DAP12 and Syk Mediate Inhibitory Signaling

We took advantage of the murine system and available gene-targeted mice to genetically define the receptors and upstream signaling components that transmit the Fb-induced inhibitory signal to induction of signaling inhibitor genes. We analyzed bone marrow-derived macrophages derived from mice with a hypomorphic allele of Itgb2 that express 10-15% of wild type amounts of β2 integrin (CD18) (termed Itgb2hypo) and from DAP12-deficient mice, and fetal liver-derived macrophages derived from Syk-deficient fetal livers. Phenotypic analysis of mutant macrophages revealed homogeneous and intact expression of macrophage markers including CD11b, CD68 and F4/80 (data not shown). Fb-induced expression of IL-10 was attenuated in macrophages from Itgb2hypo mice (Figure 5A), thus confirming that cells are being activated via β2 integrins. Investigation of downstream signaling pathways revealed that deficiency of DAP12 and Syk, key signaling mediators downstream of β2 integrins, resulted in decreased Fb-induced IL-10 expression (Figure 5B and 5C). DAP12 and Syk deficiency also resulted in decreased Fb- induced expression of SOCS3 (Figure 5B and 5C), which is independent of IL-10 (Figure 4D). Fb-induced expression of IL-6 was minimally affected (Figure 5B and 5C); thus DAP12 and Syk deficiency did not globally affect macrophage responses to Fb. Fb-induced expression of A20 was also diminished in DAP12-deficient macrophages (Figure 5D). Experiments using Itgb2hypo and DAP12-deficient mice confirmed that expression of IL-10, SOCS3 and A20 was partially dependent on β2 integrins and DAP12 in vivo (Figure 5E). We obtained similar confirmatory results implicating β2 integrins and Syk in inhibitory signaling in human macrophages using CD18 blocking antibodies or piceatannol to inhibit Syk (Figure S4). Collectively, these results strongly implicate a β2 integrin-DAP12-Syk pathway in the induction of IL-10, SOCS3 and A20 expression and inhibitory signaling.

Figure 5
β2 Integrins, DAP12 and Syk Mediate Inhibitory Signaling

Calcium Pathways Induce Signaling Inhibitors via p38 and MSKs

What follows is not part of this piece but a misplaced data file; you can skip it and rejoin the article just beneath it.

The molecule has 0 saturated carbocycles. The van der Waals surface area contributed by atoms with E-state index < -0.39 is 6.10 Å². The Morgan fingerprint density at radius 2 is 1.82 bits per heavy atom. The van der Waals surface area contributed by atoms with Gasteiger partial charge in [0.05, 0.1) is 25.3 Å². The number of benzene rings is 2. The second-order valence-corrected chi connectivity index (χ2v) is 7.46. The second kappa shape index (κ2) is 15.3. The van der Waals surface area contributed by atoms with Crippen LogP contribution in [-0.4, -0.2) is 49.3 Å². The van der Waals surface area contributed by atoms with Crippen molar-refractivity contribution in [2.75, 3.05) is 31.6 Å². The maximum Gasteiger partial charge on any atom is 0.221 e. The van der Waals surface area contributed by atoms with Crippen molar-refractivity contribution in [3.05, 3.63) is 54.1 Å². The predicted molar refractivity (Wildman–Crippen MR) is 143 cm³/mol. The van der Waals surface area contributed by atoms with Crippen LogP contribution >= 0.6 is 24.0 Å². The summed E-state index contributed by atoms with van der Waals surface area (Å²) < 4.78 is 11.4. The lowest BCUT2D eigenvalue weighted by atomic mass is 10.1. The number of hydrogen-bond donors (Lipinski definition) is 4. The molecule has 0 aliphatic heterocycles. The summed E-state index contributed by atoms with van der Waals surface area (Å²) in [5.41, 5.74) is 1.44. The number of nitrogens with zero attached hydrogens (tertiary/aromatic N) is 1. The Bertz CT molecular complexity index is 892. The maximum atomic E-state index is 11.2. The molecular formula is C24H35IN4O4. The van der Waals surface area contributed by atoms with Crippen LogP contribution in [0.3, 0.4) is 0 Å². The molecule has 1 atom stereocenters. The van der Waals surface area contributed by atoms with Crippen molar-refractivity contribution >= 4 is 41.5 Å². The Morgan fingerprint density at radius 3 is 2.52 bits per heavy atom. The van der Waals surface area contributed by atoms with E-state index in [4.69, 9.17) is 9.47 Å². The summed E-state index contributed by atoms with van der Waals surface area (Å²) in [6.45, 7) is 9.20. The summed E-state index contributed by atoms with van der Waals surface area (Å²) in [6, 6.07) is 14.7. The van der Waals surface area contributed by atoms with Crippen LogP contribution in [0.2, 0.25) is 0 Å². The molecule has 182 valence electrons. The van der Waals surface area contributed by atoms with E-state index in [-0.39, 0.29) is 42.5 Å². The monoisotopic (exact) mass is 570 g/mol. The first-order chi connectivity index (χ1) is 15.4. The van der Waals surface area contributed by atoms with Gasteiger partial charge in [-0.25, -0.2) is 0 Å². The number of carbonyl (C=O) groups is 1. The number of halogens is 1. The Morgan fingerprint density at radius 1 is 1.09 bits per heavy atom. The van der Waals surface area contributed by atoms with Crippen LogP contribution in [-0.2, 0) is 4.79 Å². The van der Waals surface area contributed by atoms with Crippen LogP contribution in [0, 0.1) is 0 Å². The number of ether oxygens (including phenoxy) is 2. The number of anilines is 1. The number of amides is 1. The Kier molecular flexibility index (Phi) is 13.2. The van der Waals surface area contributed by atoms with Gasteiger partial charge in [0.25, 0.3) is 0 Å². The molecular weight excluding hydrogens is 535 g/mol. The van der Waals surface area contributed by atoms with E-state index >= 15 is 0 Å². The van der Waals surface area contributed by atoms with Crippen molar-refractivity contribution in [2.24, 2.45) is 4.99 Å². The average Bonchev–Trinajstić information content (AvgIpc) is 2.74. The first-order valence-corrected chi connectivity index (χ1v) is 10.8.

DAP12 and Syk activate calcium signaling pathways, and we have proposed a role for calcium signaling in mediating crosstalk between ITAM-associated and heterologous receptors (Ivashkiv, 2009). Thus, we tested the role of calcium pathways in induction of signaling inhibitors by Fb. Chelation of calcium using BAPTA or inhibition of calmodulin using W-7 suppressed Fb-mediated induction of IL-10, SOCS3 and A20 expression (Figure 6A). To establish a molecular link between calcium signaling and downstream activation of signaling inhibitors, we tested the role of Pyk2, a calcium-dependent protein tyrosine kinase that transmits calcium signals to downstream activation of MAPKs such as p38 that have been implicated in induction of IL-10, SOCS3 and A20 expression (Avraham et al., 2000; Bode et al., 1999; Hu et al., 2006). Plating of human macrophages on Fb induced tyrosine phosphorylation and thus activation of Pyk2 with delayed kinetics that correlated with IL-10 expression (Figure 6B). Activation of Pyk2 in our system was dependent on calcium as it was abolished by the calcium chelator BAPTA and the calmodulin inhibitor W7 (Figure 6C). Pyk2 activation was also suppressed by the Src inhibitor PP2 (Figure 6C); Src kinases can activate Pyk2 via ITAM-calcium signaling or by direct interaction and phosphorylation. Downregulation of Pyk2 expression using RNA interference or inhibition of Pyk2 using a chemical inhibitor AG17 resulted in diminished Fb-induced activation of STAT3 (Figure 6D and 6E). In addition, RNAi-mediated targeting of Pyk2 mRNA or inhibition by AG17 resulted in decreased IL-10 production and decreased expression of SOCS3 (Figure 6F and S5). These results indicate that Fb-induced inhibitory signaling is transduced at least in part by calcium-mediated signals and Pyk2, although signals that are independent of Pyk2 could complement Pyk2 signals.